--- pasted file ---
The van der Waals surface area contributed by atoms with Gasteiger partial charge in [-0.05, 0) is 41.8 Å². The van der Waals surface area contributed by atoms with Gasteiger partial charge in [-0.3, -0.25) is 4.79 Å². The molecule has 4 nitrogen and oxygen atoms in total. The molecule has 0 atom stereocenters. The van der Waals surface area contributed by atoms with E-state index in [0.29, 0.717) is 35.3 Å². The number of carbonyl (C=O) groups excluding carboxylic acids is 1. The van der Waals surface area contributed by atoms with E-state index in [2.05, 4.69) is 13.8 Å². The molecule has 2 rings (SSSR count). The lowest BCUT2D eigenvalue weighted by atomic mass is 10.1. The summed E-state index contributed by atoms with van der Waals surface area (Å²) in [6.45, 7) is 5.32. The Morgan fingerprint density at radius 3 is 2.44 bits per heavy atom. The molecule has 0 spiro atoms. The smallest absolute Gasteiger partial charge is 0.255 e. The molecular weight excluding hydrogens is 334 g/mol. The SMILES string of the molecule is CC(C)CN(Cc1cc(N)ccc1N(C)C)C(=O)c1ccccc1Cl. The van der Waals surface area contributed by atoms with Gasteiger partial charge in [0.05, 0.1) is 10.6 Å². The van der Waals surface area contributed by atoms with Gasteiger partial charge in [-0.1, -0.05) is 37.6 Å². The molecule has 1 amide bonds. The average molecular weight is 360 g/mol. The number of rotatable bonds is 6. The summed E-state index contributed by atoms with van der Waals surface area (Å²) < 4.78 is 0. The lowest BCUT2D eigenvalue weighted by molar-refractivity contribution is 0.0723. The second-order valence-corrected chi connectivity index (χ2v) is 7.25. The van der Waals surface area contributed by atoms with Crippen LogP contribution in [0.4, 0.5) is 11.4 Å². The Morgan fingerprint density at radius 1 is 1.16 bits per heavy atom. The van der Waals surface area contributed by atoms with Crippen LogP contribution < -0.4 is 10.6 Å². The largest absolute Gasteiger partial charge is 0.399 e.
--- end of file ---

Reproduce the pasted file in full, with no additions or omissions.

The van der Waals surface area contributed by atoms with Gasteiger partial charge in [-0.05, 0) is 41.8 Å². The van der Waals surface area contributed by atoms with Gasteiger partial charge in [-0.3, -0.25) is 4.79 Å². The molecule has 4 nitrogen and oxygen atoms in total. The molecule has 0 atom stereocenters. The van der Waals surface area contributed by atoms with E-state index in [0.29, 0.717) is 35.3 Å². The number of carbonyl (C=O) groups excluding carboxylic acids is 1. The van der Waals surface area contributed by atoms with E-state index in [2.05, 4.69) is 13.8 Å². The molecule has 2 rings (SSSR count). The lowest BCUT2D eigenvalue weighted by atomic mass is 10.1. The summed E-state index contributed by atoms with van der Waals surface area (Å²) in [6.45, 7) is 5.32. The Morgan fingerprint density at radius 3 is 2.44 bits per heavy atom. The molecule has 0 spiro atoms. The smallest absolute Gasteiger partial charge is 0.255 e. The molecular weight excluding hydrogens is 334 g/mol. The SMILES string of the molecule is CC(C)CN(Cc1cc(N)ccc1N(C)C)C(=O)c1ccccc1Cl. The van der Waals surface area contributed by atoms with Gasteiger partial charge in [0.05, 0.1) is 10.6 Å². The van der Waals surface area contributed by atoms with Gasteiger partial charge in [-0.1, -0.05) is 37.6 Å². The molecule has 1 amide bonds. The average molecular weight is 360 g/mol. The number of rotatable bonds is 6. The summed E-state index contributed by atoms with van der Waals surface area (Å²) < 4.78 is 0. The lowest BCUT2D eigenvalue weighted by molar-refractivity contribution is 0.0723. The second-order valence-corrected chi connectivity index (χ2v) is 7.25. The van der Waals surface area contributed by atoms with Crippen LogP contribution in [0.4, 0.5) is 11.4 Å². The Morgan fingerprint density at radius 1 is 1.16 bits per heavy atom. The van der Waals surface area contributed by atoms with Crippen LogP contribution < -0.4 is 10.6 Å². The largest absolute Gasteiger partial charge is 0.399 e.